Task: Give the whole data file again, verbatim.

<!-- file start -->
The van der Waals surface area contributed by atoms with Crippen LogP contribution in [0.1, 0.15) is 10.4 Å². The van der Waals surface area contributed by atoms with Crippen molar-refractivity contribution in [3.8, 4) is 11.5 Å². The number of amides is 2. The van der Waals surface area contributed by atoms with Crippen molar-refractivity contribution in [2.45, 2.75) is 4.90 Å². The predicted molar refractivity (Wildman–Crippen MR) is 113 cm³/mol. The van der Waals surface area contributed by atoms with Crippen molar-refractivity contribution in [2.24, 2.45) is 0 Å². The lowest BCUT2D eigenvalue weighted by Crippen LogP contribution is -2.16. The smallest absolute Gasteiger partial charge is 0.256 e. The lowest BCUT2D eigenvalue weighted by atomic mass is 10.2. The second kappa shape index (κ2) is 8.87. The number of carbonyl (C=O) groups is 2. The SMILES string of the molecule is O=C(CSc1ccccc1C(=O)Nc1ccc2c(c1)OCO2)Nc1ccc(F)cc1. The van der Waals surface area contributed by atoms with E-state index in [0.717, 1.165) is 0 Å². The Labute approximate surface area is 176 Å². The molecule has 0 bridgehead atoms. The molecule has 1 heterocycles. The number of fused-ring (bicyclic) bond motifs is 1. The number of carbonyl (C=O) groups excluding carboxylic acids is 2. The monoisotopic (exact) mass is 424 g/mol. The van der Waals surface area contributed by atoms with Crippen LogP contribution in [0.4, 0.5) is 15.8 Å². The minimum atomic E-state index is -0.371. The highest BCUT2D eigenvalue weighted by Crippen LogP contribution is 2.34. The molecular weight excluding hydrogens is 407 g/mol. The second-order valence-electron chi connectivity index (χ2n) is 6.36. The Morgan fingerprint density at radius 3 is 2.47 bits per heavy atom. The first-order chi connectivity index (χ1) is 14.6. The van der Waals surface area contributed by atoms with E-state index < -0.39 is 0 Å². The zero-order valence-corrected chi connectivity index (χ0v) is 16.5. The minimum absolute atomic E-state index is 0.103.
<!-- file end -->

The van der Waals surface area contributed by atoms with Crippen LogP contribution in [0.1, 0.15) is 10.4 Å². The van der Waals surface area contributed by atoms with Crippen molar-refractivity contribution in [3.8, 4) is 11.5 Å². The number of amides is 2. The van der Waals surface area contributed by atoms with Crippen molar-refractivity contribution in [2.45, 2.75) is 4.90 Å². The predicted molar refractivity (Wildman–Crippen MR) is 113 cm³/mol. The van der Waals surface area contributed by atoms with Crippen molar-refractivity contribution in [2.24, 2.45) is 0 Å². The lowest BCUT2D eigenvalue weighted by Crippen LogP contribution is -2.16. The smallest absolute Gasteiger partial charge is 0.256 e. The lowest BCUT2D eigenvalue weighted by atomic mass is 10.2. The second kappa shape index (κ2) is 8.87. The number of carbonyl (C=O) groups is 2. The SMILES string of the molecule is O=C(CSc1ccccc1C(=O)Nc1ccc2c(c1)OCO2)Nc1ccc(F)cc1. The van der Waals surface area contributed by atoms with E-state index in [0.717, 1.165) is 0 Å². The Labute approximate surface area is 176 Å². The molecule has 0 bridgehead atoms. The molecule has 1 heterocycles. The number of fused-ring (bicyclic) bond motifs is 1. The number of carbonyl (C=O) groups excluding carboxylic acids is 2. The monoisotopic (exact) mass is 424 g/mol. The van der Waals surface area contributed by atoms with Crippen LogP contribution in [0.4, 0.5) is 15.8 Å². The minimum atomic E-state index is -0.371. The highest BCUT2D eigenvalue weighted by Crippen LogP contribution is 2.34. The molecular weight excluding hydrogens is 407 g/mol. The second-order valence-electron chi connectivity index (χ2n) is 6.36. The Morgan fingerprint density at radius 3 is 2.47 bits per heavy atom. The first-order chi connectivity index (χ1) is 14.6. The van der Waals surface area contributed by atoms with E-state index < -0.39 is 0 Å². The zero-order valence-corrected chi connectivity index (χ0v) is 16.5. The minimum absolute atomic E-state index is 0.103.